If you haven’t watched the TV show Person of Interest, check it out. Its premise: a supercomputer built after 9/11 by a reclusive genius billionaire and ostensibly run by the U.S. government collects and analyzes all available data to predict terrorist threats. Data includes all online information, phone calls, security camera footage, and anything else that can be input to a computer. As a byproduct of all that data, “the machine” can also predict threats to individuals—mostly premeditated murder. Harold Finch, the computer’s creator, can’t bear to ignore the individual threats (deemed “irrelevant” by the government), so he recruits ex-intelligence agents to investigate and prevent the murders. The “story of the week”—whatever person the team protects for the episode—combines with a longer story arc. The show also has prominent themes of redemption and respect for individual life. And the current season has given me food for thought on the nature of our relationship with God.
Over the course of the show, the machine has become essentially sentient—and as omniscient as current data-gathering allows. And an intriguing character has emerged. Originally introduced as a genius computer hacker (geniuses abound on this show) and sociopathic killer, who is also a beautiful, charming woman, Root sees the machine as a god—the only god she believes in. Through a series of plot twists, Root and the machine establish a relationship. The machine whispers in her ear through a cell phone earpiece (and as of the most recent episode, a cochlear implant), giving her step-by-step instructions that she obeys—almost without question. Her relationship with the machine is slowly transforming her—though she’s still unpredictable and has little regard for human life, the machine has a high regard for the value of human life and restrains her. It even seems to be teaching her. Her latest actions—walking through a gunfight to rescue a man in danger, and getting herself shot in the process—show that her desire to obey the machine supersedes her natural inclinations.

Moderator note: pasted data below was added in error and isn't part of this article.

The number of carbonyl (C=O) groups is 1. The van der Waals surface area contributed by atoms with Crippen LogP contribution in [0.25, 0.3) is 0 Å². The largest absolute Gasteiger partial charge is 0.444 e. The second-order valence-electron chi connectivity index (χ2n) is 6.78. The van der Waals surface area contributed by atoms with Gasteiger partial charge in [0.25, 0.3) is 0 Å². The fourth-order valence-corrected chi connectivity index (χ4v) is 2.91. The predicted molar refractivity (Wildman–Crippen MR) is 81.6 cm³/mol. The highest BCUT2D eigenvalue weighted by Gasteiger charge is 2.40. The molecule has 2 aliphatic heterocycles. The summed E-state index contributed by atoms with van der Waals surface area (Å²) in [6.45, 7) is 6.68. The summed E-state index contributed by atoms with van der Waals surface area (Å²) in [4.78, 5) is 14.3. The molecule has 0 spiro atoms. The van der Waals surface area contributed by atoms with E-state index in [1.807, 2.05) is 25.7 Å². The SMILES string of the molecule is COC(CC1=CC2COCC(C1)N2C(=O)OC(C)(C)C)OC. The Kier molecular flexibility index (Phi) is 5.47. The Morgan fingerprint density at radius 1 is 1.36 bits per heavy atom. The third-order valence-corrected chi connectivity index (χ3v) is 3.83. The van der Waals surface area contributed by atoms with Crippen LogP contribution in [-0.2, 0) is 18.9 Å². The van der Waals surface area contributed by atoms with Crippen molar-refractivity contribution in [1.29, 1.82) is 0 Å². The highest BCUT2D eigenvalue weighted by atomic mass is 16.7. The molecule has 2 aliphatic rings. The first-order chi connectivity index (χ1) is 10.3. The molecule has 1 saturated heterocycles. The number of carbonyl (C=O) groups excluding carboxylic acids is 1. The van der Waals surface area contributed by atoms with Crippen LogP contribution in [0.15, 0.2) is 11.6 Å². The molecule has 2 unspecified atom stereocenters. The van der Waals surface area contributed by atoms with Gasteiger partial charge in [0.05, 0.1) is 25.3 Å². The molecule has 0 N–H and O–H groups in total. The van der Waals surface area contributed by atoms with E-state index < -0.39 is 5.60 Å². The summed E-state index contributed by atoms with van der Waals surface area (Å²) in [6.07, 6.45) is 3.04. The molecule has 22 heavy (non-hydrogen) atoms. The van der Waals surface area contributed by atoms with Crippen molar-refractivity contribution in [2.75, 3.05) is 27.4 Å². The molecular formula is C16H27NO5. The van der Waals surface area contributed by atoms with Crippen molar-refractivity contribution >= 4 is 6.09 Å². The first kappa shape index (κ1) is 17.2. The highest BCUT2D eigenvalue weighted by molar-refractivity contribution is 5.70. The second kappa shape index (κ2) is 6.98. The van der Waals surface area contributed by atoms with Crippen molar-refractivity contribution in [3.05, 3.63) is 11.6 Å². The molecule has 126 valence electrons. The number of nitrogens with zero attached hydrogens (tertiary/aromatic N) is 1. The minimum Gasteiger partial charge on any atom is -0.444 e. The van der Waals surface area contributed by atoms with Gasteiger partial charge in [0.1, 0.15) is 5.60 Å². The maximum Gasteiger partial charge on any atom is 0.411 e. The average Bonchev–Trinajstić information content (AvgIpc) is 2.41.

Meanwhile, Finch continues to communicate with the machine in the only way he knows how—the machine gives him Social Security numbers of people in danger, and no more. Finch takes care of the rest, with his own genius computer skills and the help of his team. Root—the amoral killer—enjoys a closer relationship to this entity than does Finch—the highly moral crusader for life, the creator of not only the machine itself, but the machine’s ethics. In an interesting conversation between Root and Finch, Root posits that the machine respects Finch’s boundaries.
That’s where my musings come in. Finch’s relationship with the machine is rule-bound: he receives only specific information in a specific way. In flashback, the show traces Finch’s sustained effort, dating from the machine’s inception, at limiting the machine’s contact and possible affection for him. In the context of the original premise, this is perfectly reasonable—the machine’s job is to protect everybody equally. But if we explore the machine=God analogy, his actions feel different. He holds up his hand, staving off closer contact. He builds walls—in this case, firewalls—to protect both himself and the machine. Even when evidence accumulates that the machine has become more than he thought it was, he maintains his walls, his rules--no matter how he may yearn for the closer, riskier contact that Root enjoys. Finch’s highest concerns are safety and control. The machine is a machine—and a dangerous one at that, if it falls into the wrong hands.